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Federal Circuit Denies RPX’s Request for en banc Review in Applications in Internet Time v. RPX

Continuing our coverage of the Federal Circuit’s Applications in Internet Time, LLC v. RPX Corp. (“Internet Time”) decision, on Tuesday, October 23, 2018, the Federal Circuit denied RPX’s request to rehear the case en bancInternet Time held that the Patent Trial and Appeal Board (“PTAB”) must use a flexible approach when determining what entities constitute real parties in interest for the purpose of inter partes review (“IPR”). See Applications in Internet Time, LLC v. RPX Corp., 897 F.3d 1336 (July 9, 2018) (“Internet Time”). Petitioners for IPR challenging a patent must identify all real parties in interest in their petition. 35 U.S.C. § 312(a)(2). The Director is not authorized to institute trial on the petition if the petitioner, real party in interest, or privy of the petitioner, was served with an infringement complaint for the patent in question more than one year before the petition’s filing. See 35 U.S.C. § 315(b).

In Internet Time, patent owner Applications in Internet Time, LLC (“AIT”) argued that RPX should have named Salesforce, Inc. (“Salesforce”), who is an RPX member, as a real party in interest and failed to do so.  AIT further argued that since Salesforce was time barred RPX’s petition should be time barred as well.  The PTAB disagreed and invalidated claims of the challenged patent. In overturning the PTAB the Federal Circuit found that the PTAB applied an unduly narrow definition of real party in interest.  While the panel did not articulate a specific test for determining whether a party is a real party in interest, the panel did criticize the PTAB for failing to “take[] into account both equitable and practical considerations, with an eye toward determining whether the non-party is a clear beneficiary that has a preexisting established relationship with petitioner.” Internet Time, 897 F.3d at 1351.

Now that RPX’s request has been denied, barring a further petition to the Supreme Court, the case is remanded back to the PTAB panel for reconsideration of whether Salesforce was a real party in interest that should have been named in RPX’s petition for IPR.  The outcome of this case could have vast implications for identifying a real party in interest in IPRs. Stay tuned to Mintz’s coverage for further developments as the case heads back to the PTAB.

©1994-2020 Mintz, Levin, Cohn, Ferris, Glovsky and Popeo, P.C. All Rights Reserved.National Law Review, Volume VIII, Number 299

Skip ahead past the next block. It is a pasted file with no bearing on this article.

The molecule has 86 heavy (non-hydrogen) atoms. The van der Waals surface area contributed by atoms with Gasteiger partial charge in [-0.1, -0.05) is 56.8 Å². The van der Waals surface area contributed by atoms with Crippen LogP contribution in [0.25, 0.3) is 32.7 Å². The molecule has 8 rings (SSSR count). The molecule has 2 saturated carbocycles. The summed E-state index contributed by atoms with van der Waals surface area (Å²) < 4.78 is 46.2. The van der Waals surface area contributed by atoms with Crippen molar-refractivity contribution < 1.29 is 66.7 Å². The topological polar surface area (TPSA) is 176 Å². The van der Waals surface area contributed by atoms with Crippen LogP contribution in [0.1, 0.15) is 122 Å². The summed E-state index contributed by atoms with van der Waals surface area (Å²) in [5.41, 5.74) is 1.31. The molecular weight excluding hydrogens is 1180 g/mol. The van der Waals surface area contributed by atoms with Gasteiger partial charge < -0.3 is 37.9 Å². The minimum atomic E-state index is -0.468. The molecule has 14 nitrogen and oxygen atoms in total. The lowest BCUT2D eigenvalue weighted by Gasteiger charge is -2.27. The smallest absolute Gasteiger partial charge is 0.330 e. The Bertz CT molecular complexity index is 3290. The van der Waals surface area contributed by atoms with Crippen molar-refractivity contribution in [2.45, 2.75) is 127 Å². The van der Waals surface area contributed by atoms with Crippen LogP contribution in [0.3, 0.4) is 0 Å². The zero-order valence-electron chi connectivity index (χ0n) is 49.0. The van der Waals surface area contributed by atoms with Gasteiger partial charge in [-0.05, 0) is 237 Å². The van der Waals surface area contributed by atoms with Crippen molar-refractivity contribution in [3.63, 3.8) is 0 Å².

About this Author

Peter Snell, Mintz Levin Law Firm, New York, Intellectual Property and Litigation Law Attorney

Peter litigates patent infringement, patent invalidity, and other intellectual property disputes in courts all across the country, including US district courts and the US Court of Appeals for the Federal Circuit. He has examined witnesses at trial, taken and defended depositions of fact and expert witnesses, and conducted discovery.

The areas of technology in which Peter has particular experience include communications systems and networking, packet switching, integrated circuits, semiconductor technology, powerline networks, RFID, electronics...

Daniel B. Weinger Patent Litigation Attorney Mintz Law Firm

Daniel's practice in intellectual property focuses on patent litigation, both at the International Trade Commission and the Federal District Courts. Daniel has participated in all phases of patent litigation, including active engagement in multiple evidentiary hearings at the International Trade Commission. He has done work in a variety of technology areas, including computer software, software architecture, GPS, network devices, semiconductors, converged devices, and LED lighting.

Prior to joining Mintz Levin, Daniel worked as a database programmer with InterSystems, Corp., where he specialized in programming solutions for database development with a focus primarily on integration engines.

While on leave from Mintz Levin, from 2014 - 2015, Daniel practiced as a Special Assistant District Attorney in the Middlesex County (MA) District Attorney's Office, based in the Framingham, MA, district court.  During that time, Daniel prosecuted and tried numerous drug, larceny, breaking and entering, and motor vehicle cases in bench and jury sessions.  He also argued bail hearings, motions to suppress, and motions to dismiss.